As I prepared to arrive in Sydney I recalled that the US Customs and Border Protection (CBP) Global Entry program had been expanded through a partnership with the Australian Customs and Border Protection Service’s SmartGate e-Passport program.
What is Global Entry?
It is a program that allows for expedited clearance for pre-approved, low-risk travelers upon arrival in the United States from international destinations. At participating airports, enrolled participants proceed to Global Entry kiosks and insert their machine-readable passport, place their fingertips on the scanner for fingerprint verification, and make a customs declaration. The kiosk issues the traveler a transaction receipt and directs the traveler to baggage claim and the exit.
What is SmartGate?
SmartGate gives eligible travellers the option to self-process through passport control. SmartGate uses the data in the ePassport and face recognition technology to perform the customs and immigration checks usually conducted by a Customs and Border Protection officer. If you are a US Global Entry Program member who holds a US ePassport and you are aged 16 years and over, you are eligible to use SmartGate.
Why Global Entry?
If you’re a frequent international traveller you’re probably familiar with the sometimes daunting lines that snake through the CBP entry points. With Global Entry you can speed through the process and save tons of time. I will note that if you check your baggage you could spend plenty of time waiting for that to arrive, but at least you won’t be stuck in those lines.
Upon arrival in Sydney I was unsure how to use the new SmartGate process. As I approached CBP I noticed a huge line that looked like it could be an hour or more wait. There was no really clear signage explaining where to go so I just wandered past the line and found a CBP officer. She explained that I could bypass the lines and proceed to the SmartGates since I had an e-Passport. What’s an e-Passport? An e-Passport is one that has an embedded micro-chip. The microchip contains the same personal information that is on the color photo page of the e-Passport, including a digitized photograph.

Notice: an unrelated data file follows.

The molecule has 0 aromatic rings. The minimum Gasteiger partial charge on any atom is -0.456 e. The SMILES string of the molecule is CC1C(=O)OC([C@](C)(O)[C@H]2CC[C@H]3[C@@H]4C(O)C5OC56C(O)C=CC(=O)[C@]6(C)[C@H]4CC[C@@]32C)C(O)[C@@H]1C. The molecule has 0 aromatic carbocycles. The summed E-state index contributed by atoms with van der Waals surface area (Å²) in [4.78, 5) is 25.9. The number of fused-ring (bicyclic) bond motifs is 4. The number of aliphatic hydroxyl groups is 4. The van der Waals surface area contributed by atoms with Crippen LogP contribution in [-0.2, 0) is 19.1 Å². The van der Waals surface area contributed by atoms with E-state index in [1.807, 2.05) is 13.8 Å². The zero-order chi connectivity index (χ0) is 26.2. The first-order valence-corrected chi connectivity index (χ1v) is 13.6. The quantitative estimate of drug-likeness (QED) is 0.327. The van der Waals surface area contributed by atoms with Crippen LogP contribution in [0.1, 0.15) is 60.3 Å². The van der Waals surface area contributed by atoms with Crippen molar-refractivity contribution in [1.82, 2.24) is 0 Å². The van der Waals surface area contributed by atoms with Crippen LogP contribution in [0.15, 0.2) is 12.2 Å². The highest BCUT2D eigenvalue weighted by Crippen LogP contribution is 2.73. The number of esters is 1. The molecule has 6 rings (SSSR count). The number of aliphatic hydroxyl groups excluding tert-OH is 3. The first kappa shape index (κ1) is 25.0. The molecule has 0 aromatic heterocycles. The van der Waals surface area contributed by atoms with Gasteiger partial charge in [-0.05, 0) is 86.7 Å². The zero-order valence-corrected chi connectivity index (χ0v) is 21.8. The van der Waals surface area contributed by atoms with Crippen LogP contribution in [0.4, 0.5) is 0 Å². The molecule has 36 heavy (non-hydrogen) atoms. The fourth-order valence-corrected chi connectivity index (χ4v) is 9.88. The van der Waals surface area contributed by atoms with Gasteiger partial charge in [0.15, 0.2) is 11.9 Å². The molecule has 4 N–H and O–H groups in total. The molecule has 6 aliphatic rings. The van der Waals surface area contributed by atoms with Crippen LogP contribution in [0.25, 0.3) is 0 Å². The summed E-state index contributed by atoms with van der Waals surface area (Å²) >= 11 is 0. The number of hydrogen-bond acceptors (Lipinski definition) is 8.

When you arrive at CBP look for kiosks, similar to those you’d use in the US. Insert your e-Passport and make your declarations. Once you’ve done that, a receipt will print. You’ll then proceed to the SmartGates where you’ll be asked to insert your receipt, step on a designated spot so your photo can be taken and then you proceed through the gates to baggage claim. After you claim your luggage (if you’ve checked it) you can exit through the “Nothing to Declare” or “Goods to Declare” lines. The agent will take your entry card and the SmartGate receipt and send you on your way.
This morning, in a complete fog after traveling for more than 32 hours, I made it completely through customs in 15 minutes – including picking up my checked luggage! The process of using SmartGate took about 5 minutes, maximum. The longest wait was for the bags to arrive.
If you are enrolled in Global Entry, make sure you use the SmartGates in Australia, you’ll save yourself a lot of time. It’s also worth noting that none of the Australian CBP officers had any idea what Global Entry was. But when I showed my US Passport with the micro-chip they knew what I was looking for. So make sure you ask for SmartGate if you need help with the process.
What has your Global Entry experience been?